The Basic Structure of Skin : Nails
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Although nails are often considered cosmetic, the reality is that they can be a reflection of our health. Learning about normal healthy nails is a good starting point.
The key thing to remember about nails is that the nail plate itself is composed of a hardened protein called keratin. The pink hue that we see associated with a healthy nail plate is actually a window to the hue of the nail bed underneath and its vasculature.
The whitish half moon base of the nail plate is the visible part of the nail matrix. The amount of this visible can vary widely depending on where your cuticle ends. Some people may believe that the cuticle should be pushed back to reveal this half moon. The reality is that doing so can often cause more damage to the overall health of the nail plate itself.
The next part of the nail is the pinkish area which overlies the nail bed. This is followed by the free edge of the nail plate will appear whitish as it is just the keratin itself with no underlying skin so you can see how it is somewhat translucent.
A nice healthy nail will have a pinkish or mauve hue as it reflects the color of the nail bed underneath. When you apply pressure to this area, you should be able to make this color disappear temporarily and reappear rapidly once pressure is released. This is a sign that you are well hydrated and have good blood flow to your tissues! By applying pressure you are pushing blood away from the tissues and then releasing pressure allows it to flow back in- this is referred to as the capillary nail refill test. If you cannot quite get a good glimpse of this, try using a drinking glass to apply gentle pressure and then release. This way you can witness the pale hue quickly turn pink once the blood flow returns.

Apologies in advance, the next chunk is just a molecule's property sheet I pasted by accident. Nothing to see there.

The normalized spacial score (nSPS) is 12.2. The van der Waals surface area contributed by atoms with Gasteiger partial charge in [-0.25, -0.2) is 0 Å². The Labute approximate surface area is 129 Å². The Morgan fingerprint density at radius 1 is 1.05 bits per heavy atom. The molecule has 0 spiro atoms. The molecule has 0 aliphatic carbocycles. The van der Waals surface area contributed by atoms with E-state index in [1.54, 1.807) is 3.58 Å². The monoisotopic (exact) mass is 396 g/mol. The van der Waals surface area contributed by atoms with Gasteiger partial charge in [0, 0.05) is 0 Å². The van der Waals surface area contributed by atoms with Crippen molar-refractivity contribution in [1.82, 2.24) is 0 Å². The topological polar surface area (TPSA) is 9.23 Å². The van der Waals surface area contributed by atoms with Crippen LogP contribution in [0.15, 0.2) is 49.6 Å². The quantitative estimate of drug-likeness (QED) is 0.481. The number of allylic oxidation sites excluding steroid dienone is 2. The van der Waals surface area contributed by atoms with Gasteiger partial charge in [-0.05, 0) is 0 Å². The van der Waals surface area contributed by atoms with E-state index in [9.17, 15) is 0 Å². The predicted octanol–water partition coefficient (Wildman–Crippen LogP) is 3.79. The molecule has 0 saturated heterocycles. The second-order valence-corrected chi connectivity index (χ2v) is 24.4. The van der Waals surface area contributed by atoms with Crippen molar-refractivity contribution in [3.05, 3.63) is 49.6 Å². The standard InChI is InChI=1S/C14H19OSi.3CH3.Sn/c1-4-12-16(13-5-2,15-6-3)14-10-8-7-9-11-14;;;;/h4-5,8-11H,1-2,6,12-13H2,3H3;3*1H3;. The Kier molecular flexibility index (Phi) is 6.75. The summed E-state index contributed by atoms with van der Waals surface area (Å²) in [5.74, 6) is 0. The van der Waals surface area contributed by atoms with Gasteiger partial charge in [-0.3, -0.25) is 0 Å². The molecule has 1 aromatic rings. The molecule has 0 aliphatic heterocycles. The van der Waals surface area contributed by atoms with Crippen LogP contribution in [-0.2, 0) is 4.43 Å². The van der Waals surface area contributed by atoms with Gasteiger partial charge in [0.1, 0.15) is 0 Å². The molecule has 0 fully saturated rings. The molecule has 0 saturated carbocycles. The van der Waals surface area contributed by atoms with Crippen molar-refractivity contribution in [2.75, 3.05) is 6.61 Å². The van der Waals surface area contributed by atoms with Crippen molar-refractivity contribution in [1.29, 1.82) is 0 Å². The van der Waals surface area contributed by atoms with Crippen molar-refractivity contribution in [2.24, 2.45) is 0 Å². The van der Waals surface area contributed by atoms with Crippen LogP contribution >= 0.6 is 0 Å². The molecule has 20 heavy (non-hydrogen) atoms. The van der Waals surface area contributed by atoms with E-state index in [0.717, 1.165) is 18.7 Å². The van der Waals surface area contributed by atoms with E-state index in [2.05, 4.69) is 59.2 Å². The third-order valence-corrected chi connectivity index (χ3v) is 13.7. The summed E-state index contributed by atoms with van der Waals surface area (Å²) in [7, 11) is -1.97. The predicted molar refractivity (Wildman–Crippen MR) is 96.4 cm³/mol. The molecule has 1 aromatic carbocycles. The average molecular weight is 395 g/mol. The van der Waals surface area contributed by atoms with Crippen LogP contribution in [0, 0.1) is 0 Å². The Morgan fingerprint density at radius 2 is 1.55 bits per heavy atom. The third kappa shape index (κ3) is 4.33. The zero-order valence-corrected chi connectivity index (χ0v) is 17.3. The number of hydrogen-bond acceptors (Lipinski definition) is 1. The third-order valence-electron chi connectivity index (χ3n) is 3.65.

The most important advice I have for my patients to maintain healthy nail growth is to protect your cuticles! This is the skin around your nails.
Remember the nail plate is just keratin that grows out of the nail matrix. The cuticle is the skin right on top of the nail matrix. Protecting your cuticle will protect your nail growth. The cuticles serve as a barrier to protect your matrix from bacteria, fungus, yeast, inflammation and trauma.
Many people are shocked to hear this but I do not recommend cutting or removing your cuticles. Once you do this, you open your nail matrix up to not only infections but other problems such as grooves and irregularities in the nail growth.
There is a myth that pushing your cuticles back will make your nails grow faster. Pushing them back just gives the appearance of longer nails for cosmetic purposes. It’s ok to gently push this skin back if this is what you are trying to achieve- there’s just no need to cut it!
Keeping your skin well moisturized, especially around the nails and especially in the winter when we are all prone to dry cracked hands, will help keep your cuticles healthy and support healthy nail growth.
Applying petroleum jelly to your cuticles every night will help keep them hydrated. Any thick moisturizer can serve the same purpose.
One of the most important pieces of advice I have for people that get manicures is to speak up if your manicurist is particularly aggressive with your cuticles! The damaging effects will take months to recover from as most fingernails take 3-6 months to grow out while toenails can take as long as 6-12 months to grow out.
Remember, nails are not just cosmetic. Often they can cause a lot of practical problems for people- getting caught on clothing, soreness, pulling back on socks and shoes.
Nail health is important because if we do not address these issues early on, the damage to the main matrix can result in permanent nail damage. The most common nail concern tends to be nail fungus. Even though we have some treatments for this, many people do not realize that if the fungus damages your nail matrix, even if you treat the fungus the nail may stay permanently thickened and difficult to manage.